World Learning









Their Story

They are educators at heart. They help teachers identify the best way their students learn, one child at a time. They help young adults access the hard and soft skills they need to find relevant jobs, and help organizations identify what they need to succeed. They help civil society activists connect with one another to build vibrant democracies. They work with students, teachers, refugees, health care workers, education ministers, coffee farmers and everyone in between. In all of their work, They help people find their voice, transform, lead, and become the best version of themselves. They help them: Graduate. Advocate. Learn. Lead. Disrupt.  They help individuals, communities and institutions create the change needed for a more peaceful and just world.

Making the world a better place takes time and we’re in it for the long haul. For 85 years we’ve invested the time and resources to educate, train, and reduce poverty and conflict.

Welcome to World Learning, a non-profit organization working to empower people, communities and strengthen institutions around the world through education, sustainable development, and exchange programs. Their mission is to create the change necessary for a more equal, prosperous and peaceful world.

Global Development

World Learning has programs in over 100 countries.  We’re hard at work improving education, lifting up women and children, wiping out poverty and exclusion, encouraging youth participation, and supporting government accountability.  We’re creating the foundations for a better tomorrow.

But they don’t do it alone. They work with local experts, organizations, and institutions in respectful, collaborative, and adaptable partnerships.  Their local partners value their core strengths in teacher training, workforce development, civic engagement and institution-building to help them drive change.

They believe in the importance of context. Each place and story is unique, and their programs are implemented by local experts who are leading the way in their own communities. They support those leaders with local, regional, and international experts who foster an exchange of knowledge and skills across the globe. World Learning’s development programs have bettered the lives of tens of thousands of individuals from many different walks of life.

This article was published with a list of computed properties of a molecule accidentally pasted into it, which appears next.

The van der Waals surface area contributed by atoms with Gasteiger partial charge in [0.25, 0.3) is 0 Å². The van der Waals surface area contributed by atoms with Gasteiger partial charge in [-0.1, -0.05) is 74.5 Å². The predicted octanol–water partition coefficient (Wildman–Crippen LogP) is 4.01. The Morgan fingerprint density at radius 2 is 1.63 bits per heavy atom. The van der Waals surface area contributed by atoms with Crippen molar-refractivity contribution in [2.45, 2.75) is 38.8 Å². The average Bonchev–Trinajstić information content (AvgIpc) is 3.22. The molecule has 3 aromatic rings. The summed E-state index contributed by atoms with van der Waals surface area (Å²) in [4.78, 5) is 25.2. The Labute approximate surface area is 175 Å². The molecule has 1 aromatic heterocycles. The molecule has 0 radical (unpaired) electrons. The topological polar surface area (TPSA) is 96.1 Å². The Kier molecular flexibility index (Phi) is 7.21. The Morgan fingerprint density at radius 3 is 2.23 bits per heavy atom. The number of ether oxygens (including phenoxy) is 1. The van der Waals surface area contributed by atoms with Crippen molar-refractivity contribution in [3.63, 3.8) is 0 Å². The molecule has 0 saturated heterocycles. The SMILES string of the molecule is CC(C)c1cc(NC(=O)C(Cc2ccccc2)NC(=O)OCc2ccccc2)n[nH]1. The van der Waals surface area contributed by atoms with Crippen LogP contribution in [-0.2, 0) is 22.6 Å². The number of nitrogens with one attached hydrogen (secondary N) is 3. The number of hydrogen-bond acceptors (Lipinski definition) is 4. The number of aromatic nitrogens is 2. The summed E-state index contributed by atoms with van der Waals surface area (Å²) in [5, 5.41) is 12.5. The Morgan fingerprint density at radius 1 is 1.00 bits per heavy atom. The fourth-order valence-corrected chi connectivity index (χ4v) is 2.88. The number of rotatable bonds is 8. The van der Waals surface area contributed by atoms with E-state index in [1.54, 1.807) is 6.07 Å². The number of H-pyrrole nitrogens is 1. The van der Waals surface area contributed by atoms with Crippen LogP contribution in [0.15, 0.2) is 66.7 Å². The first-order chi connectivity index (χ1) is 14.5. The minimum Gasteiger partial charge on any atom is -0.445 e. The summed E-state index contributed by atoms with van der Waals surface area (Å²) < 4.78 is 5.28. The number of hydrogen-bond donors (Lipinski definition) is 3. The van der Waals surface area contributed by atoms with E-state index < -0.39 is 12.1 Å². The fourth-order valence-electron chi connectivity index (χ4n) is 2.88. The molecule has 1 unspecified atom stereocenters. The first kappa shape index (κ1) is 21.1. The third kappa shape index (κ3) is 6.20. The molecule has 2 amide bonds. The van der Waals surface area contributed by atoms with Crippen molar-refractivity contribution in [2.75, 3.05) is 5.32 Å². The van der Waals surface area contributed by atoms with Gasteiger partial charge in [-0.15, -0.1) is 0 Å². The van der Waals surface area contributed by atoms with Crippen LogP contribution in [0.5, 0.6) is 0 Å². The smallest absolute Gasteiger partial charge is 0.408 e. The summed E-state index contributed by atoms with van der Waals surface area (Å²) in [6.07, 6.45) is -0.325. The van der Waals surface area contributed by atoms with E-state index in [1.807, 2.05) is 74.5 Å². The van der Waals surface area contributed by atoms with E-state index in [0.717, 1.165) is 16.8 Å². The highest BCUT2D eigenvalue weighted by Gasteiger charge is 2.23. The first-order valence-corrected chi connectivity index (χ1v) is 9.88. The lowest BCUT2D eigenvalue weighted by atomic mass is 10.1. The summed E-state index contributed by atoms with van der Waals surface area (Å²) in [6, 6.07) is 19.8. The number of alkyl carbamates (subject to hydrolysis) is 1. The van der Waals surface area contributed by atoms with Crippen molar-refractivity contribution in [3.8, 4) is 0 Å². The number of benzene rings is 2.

For example, their Quality Instruction Toward Access and Basic Education Improvement project in Lebanon expands access to high quality education in public schools and helps Syrian refugee children integrate into the school system. Another education initiative, The Pakistan Reading Project, builds the reading skills of more than 2.5 million primary school students through teacher training, educational policy reform, and community engagement. In North Africa, The Algeria STEAM Resource and Training Center offers educational programs for youth in science, technology, engineering, art, and mathematics (STEAM) to stimulate innovation, critical thinking, and communication skills. In higher education, The Malawi Scholarship Program offers master’s degree, certificate, and other academic programs for some 800 healthcare workers in order to improve healthcare delivery and management in the country. In Asia, the Leaders Advancing Democracy- Mongolia Program supports the country’s next generation of democratic leaders through training, civic education activities, and international exchanges. Similarly, their Institute for Political and Civic Engagement in Myanmar provides workshops for emerging leaders of diverse backgrounds on fundamental democratic principles and their practical applications, and promotes citizen engagement to foster more representative and accountable governance.

People-to-people Exchanges

In addition to working in communities around the globe, World Learning brings emerging leaders to the U.S. each year on a variety of exchange programs.